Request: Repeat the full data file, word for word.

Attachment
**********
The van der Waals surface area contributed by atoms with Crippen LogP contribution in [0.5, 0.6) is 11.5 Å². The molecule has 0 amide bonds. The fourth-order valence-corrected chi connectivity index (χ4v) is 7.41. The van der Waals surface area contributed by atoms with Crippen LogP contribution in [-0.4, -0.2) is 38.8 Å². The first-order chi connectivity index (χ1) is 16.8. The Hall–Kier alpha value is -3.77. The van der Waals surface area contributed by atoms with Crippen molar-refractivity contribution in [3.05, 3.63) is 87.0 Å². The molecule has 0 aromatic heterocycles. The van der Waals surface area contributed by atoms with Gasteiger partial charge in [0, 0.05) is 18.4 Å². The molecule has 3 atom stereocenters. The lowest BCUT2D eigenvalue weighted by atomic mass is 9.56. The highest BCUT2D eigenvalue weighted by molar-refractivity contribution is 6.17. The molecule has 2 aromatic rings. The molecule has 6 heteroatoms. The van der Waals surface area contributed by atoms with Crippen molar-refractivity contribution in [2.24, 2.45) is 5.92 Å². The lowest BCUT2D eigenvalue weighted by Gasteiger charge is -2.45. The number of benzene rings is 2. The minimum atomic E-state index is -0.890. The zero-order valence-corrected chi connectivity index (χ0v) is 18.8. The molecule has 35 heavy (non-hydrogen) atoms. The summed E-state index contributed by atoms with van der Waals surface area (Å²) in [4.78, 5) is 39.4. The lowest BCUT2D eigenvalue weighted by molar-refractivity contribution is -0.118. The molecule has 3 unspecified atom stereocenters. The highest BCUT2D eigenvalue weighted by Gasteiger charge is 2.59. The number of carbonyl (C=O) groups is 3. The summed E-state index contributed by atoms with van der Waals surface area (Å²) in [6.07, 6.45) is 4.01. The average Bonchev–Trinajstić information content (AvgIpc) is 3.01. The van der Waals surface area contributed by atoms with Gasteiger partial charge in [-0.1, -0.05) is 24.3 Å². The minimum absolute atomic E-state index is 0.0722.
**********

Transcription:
The van der Waals surface area contributed by atoms with Crippen LogP contribution in [0.5, 0.6) is 11.5 Å². The molecule has 0 amide bonds. The fourth-order valence-corrected chi connectivity index (χ4v) is 7.41. The van der Waals surface area contributed by atoms with Crippen LogP contribution in [-0.4, -0.2) is 38.8 Å². The first-order chi connectivity index (χ1) is 16.8. The Hall–Kier alpha value is -3.77. The van der Waals surface area contributed by atoms with Crippen molar-refractivity contribution in [3.05, 3.63) is 87.0 Å². The molecule has 0 aromatic heterocycles. The van der Waals surface area contributed by atoms with Gasteiger partial charge in [0, 0.05) is 18.4 Å². The molecule has 3 atom stereocenters. The lowest BCUT2D eigenvalue weighted by atomic mass is 9.56. The highest BCUT2D eigenvalue weighted by molar-refractivity contribution is 6.17. The molecule has 2 aromatic rings. The molecule has 6 heteroatoms. The van der Waals surface area contributed by atoms with Crippen molar-refractivity contribution in [2.24, 2.45) is 5.92 Å². The lowest BCUT2D eigenvalue weighted by Gasteiger charge is -2.45. The number of benzene rings is 2. The minimum atomic E-state index is -0.890. The zero-order valence-corrected chi connectivity index (χ0v) is 18.8. The molecule has 35 heavy (non-hydrogen) atoms. The summed E-state index contributed by atoms with van der Waals surface area (Å²) in [4.78, 5) is 39.4. The lowest BCUT2D eigenvalue weighted by molar-refractivity contribution is -0.118. The molecule has 3 unspecified atom stereocenters. The highest BCUT2D eigenvalue weighted by Gasteiger charge is 2.59. The number of carbonyl (C=O) groups is 3. The summed E-state index contributed by atoms with van der Waals surface area (Å²) in [6.07, 6.45) is 4.01. The average Bonchev–Trinajstić information content (AvgIpc) is 3.01. The van der Waals surface area contributed by atoms with Gasteiger partial charge in [-0.1, -0.05) is 24.3 Å². The minimum absolute atomic E-state index is 0.0722.